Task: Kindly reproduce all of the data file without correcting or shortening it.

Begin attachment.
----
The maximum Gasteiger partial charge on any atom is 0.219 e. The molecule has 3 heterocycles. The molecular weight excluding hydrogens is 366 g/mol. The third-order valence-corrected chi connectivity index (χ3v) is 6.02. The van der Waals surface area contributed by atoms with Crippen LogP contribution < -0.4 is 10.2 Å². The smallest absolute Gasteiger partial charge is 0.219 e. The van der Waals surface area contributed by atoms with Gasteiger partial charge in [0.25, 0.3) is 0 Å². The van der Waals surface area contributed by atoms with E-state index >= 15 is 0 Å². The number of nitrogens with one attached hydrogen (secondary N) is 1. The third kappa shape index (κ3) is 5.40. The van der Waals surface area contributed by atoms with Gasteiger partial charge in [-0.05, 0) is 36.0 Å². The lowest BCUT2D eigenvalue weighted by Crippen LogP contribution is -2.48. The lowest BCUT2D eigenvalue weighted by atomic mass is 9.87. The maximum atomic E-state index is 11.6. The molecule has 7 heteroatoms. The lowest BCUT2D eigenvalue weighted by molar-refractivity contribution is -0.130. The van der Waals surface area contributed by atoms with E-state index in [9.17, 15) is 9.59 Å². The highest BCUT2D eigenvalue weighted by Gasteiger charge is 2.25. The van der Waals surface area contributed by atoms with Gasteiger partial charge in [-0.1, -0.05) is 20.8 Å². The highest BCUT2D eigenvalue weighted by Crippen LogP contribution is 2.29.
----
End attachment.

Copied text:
The maximum Gasteiger partial charge on any atom is 0.219 e. The molecule has 3 heterocycles. The molecular weight excluding hydrogens is 366 g/mol. The third-order valence-corrected chi connectivity index (χ3v) is 6.02. The van der Waals surface area contributed by atoms with Crippen LogP contribution < -0.4 is 10.2 Å². The smallest absolute Gasteiger partial charge is 0.219 e. The van der Waals surface area contributed by atoms with Gasteiger partial charge in [0.25, 0.3) is 0 Å². The van der Waals surface area contributed by atoms with E-state index >= 15 is 0 Å². The number of nitrogens with one attached hydrogen (secondary N) is 1. The third kappa shape index (κ3) is 5.40. The van der Waals surface area contributed by atoms with Gasteiger partial charge in [-0.05, 0) is 36.0 Å². The lowest BCUT2D eigenvalue weighted by Crippen LogP contribution is -2.48. The lowest BCUT2D eigenvalue weighted by atomic mass is 9.87. The maximum atomic E-state index is 11.6. The molecule has 7 heteroatoms. The lowest BCUT2D eigenvalue weighted by molar-refractivity contribution is -0.130. The van der Waals surface area contributed by atoms with E-state index in [9.17, 15) is 9.59 Å². The highest BCUT2D eigenvalue weighted by Gasteiger charge is 2.25. The van der Waals surface area contributed by atoms with Gasteiger partial charge in [-0.1, -0.05) is 20.8 Å². The highest BCUT2D eigenvalue weighted by Crippen LogP contribution is 2.29.